There is an issue with the accessibility of endocrinologists (and thus growth hormone treatment) as well. Pediatric endocrinologists are mainly associated with large academic teaching hospitals, which create another barrier to care in addition to financial cost. I grew up in a small town in California in a county that is defined as medically underserved. I never heard of endocrinology or growth hormone treatment while growing up, and I never even knew it was an option that existed. None of my friends took growth hormone, and I knew of no classmate who took it either. However, in New York City, where there are a number of teaching hospitals within a 5-mile radius, many know someone who took growth hormone, and a number of the kids we treat in our clinic have friends who also take growth hormone treatment.
There also appears to be a difference in awareness of growth hormone therapy among people of different races and ethnicities, which could be due to language barriers, socioeconomic factors, cultural factors, or some combination of these. The majority of patients I’ve observed treated with growth hormone therapy appear to be white, even though studies have found that Asian and Hispanic children have a greater risk of having idiopathic short stature. A study done by Dr. Adda Grimberg at Chidlren’s Hospital of Philadelphia also found that socioeconomic factors “influence the medical management of short stature. In an ethnically diverse mid-sized U.S. city, parents seeking evaluation of their child’s stature by a pediatric endocrinologist were proportionally of higher income and education levels than the surrounding population.”
Finally, the physicians who I work with have a way of estimating a child’s final height using a “bone age.” If a child has a particularly low height prediction, typically 4’9” for girls and 5’3” for boys, growth hormone treatment will be considered. These are the minimum heights below which pediatric endocrinologists believe that a girl or a boy, respectively, would experience significant challenges existing in society. For a girl, a height below 4’9” would present physical challenges, such as needing blocks or a booster seat to drive a car, and for a boy, a height below 5’3” would pose significant psychosocial ramifications.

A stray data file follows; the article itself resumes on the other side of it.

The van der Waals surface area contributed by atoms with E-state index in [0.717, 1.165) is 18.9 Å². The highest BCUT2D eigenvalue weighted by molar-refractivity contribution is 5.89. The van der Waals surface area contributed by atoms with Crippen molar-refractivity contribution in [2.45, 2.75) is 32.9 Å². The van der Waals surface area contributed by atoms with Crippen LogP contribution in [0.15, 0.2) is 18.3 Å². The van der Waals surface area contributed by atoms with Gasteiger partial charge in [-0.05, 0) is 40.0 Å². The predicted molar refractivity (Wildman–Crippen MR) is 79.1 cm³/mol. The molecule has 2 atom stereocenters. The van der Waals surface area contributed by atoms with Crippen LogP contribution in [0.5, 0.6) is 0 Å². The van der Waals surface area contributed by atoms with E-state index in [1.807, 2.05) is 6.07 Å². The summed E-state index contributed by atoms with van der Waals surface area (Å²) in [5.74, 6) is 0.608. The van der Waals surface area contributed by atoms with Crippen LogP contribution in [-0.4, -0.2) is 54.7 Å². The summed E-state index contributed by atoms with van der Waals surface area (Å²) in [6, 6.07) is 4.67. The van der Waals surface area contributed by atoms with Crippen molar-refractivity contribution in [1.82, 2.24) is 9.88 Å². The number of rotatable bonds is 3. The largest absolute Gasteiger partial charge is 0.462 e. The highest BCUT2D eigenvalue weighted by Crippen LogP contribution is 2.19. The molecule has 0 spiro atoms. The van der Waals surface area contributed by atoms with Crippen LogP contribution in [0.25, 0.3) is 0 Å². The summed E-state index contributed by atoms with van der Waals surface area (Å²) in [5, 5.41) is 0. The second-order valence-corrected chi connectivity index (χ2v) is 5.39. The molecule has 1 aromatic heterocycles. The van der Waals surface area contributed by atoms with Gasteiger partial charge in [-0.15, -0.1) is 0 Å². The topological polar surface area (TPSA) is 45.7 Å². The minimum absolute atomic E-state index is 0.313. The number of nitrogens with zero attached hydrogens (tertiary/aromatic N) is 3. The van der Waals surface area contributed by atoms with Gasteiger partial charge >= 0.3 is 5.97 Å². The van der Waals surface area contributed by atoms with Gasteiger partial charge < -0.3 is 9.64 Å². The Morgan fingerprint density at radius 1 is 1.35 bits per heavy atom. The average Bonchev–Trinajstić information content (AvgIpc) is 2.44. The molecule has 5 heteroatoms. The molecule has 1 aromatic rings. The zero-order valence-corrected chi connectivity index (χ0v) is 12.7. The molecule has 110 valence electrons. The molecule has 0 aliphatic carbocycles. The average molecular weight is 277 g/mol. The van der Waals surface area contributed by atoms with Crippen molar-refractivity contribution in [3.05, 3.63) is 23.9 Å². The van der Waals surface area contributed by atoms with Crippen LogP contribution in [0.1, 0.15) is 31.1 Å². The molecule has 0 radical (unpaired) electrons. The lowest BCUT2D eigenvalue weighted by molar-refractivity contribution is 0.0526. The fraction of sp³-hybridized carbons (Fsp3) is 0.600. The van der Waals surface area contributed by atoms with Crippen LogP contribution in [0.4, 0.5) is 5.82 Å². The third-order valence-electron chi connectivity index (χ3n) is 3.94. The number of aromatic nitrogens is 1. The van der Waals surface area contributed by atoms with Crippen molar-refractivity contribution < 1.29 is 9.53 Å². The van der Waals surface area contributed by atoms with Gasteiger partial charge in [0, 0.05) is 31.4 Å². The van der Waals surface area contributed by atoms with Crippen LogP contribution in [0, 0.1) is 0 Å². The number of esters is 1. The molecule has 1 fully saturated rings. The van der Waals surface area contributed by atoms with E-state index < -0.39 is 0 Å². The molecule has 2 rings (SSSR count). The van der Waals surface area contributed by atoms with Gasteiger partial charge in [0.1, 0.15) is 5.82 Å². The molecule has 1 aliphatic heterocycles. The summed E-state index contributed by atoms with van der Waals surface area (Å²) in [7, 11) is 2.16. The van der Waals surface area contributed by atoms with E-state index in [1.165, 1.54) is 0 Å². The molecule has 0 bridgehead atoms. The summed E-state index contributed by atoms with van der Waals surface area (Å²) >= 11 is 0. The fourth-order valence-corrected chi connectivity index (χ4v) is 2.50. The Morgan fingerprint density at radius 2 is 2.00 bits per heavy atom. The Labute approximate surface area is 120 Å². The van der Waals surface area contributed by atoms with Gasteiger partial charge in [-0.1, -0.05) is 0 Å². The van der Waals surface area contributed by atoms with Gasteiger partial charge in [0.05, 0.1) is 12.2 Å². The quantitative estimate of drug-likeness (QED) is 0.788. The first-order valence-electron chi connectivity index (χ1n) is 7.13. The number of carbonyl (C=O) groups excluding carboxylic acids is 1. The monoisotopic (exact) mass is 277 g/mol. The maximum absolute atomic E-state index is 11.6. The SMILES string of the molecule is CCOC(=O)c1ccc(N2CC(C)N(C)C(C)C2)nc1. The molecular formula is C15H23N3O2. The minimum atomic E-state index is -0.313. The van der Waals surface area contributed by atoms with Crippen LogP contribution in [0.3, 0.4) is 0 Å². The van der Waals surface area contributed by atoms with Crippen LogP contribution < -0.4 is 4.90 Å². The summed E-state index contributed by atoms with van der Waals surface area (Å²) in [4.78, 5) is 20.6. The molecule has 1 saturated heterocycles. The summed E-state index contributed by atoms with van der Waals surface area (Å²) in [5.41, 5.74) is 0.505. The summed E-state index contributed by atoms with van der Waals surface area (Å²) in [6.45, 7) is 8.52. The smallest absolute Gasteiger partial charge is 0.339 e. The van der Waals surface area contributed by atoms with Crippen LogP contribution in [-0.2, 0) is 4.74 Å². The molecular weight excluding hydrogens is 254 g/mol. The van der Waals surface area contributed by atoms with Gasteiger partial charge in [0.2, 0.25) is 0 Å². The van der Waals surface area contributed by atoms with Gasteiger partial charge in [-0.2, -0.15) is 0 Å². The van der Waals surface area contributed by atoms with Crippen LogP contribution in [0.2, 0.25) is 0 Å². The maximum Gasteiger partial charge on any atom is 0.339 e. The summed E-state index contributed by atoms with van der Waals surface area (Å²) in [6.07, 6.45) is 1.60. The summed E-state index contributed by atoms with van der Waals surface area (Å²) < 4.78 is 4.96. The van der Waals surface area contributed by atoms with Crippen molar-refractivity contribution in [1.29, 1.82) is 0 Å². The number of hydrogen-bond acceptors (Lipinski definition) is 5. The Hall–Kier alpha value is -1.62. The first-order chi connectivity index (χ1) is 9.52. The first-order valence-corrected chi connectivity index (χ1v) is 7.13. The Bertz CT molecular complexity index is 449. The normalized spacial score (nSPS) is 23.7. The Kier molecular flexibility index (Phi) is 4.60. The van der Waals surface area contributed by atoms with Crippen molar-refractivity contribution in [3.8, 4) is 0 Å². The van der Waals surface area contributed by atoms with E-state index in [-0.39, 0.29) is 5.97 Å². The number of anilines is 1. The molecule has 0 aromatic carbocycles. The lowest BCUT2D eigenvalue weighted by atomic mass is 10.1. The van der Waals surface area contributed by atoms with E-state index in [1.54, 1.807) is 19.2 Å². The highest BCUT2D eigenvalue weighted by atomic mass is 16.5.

I don’t disagree that either of these challenges exist, but I wonder why the accepted mode of handling height is to medicalize it and treat children with growth hormone, rather than focus efforts on making it easier for shorter people to exist in the world with less stigmatization. Why is physically manipulating children’s bodies to better fit societal standards an accepted practice? In light of the possible adverse events and unknown long-term side effects, it is unclear if the risk of psychosocial stress related to being short truly outweighs the risk of taking growth hormone, particularly given that short stature is not a life-threatening disease. On the other hand, some parents view it as no different than cosmetic treatment, such as braces for fixing crooked teeth.
Should height be thought of as a social or medical disability? The creation of synthetic growth hormone and the FDA’s approval to use it to treat idiopathic short stature has allowed it to exist thus far within the latter category. Indeed, as Pedicelli et al writes, “A careful review of the diagnostic approach to short stature over the last 50 years would inevitably lead to the conclusion that rather than diagnosis dictating therapy, the availability of growth hormone dictated diagnosis.” Categorizing height as a strictly medical disability narrowly restricts a physician’s and a patient’s line of reasoning – short stature is a medical problem, and growth hormone is the solution to this problem. This framework does not allow a person to see height as a social issue or identity, or to consider any other possible courses of action. The medicalization of height lets people passively ignore how it connects to other issues such as race and socioeconomic status and how the structures through which growth hormone is developed and distributed heavily favor specific groups of people while implicitly excluding others.
As Andrew Solomon writes on physical and mental abnormalities in his book Far from the Tree, “Anomalous bodies are usually more frightening to people who witness them than to people who have them, yet parents rush to normalize physical exceptionalism. Labeling a child’s mind as diseased – whether with autism, intellectual disabilities, or transgenderism – may reflect the discomfort that mind gives parents more than any discomfort it causes their child. Much gets corrected that might better have been left alone.” A more expansive, holistic view of height would benefit not just children with idiopathic short stature, but everyone. There is a fine line between social identity/disability and medical disability, and sometimes it is easier to categorize something as the latter because this excuses us from truly grappling with the social nature of height and all of the complications that arise with it. However, for a fairer and more just society, it is important to reframe height (and possible treatment options) in terms of a social and identity issue rather than a medical one. The problem is in how we value the lives of individuals and the need to find a more nuanced understanding of what it means to be healthy.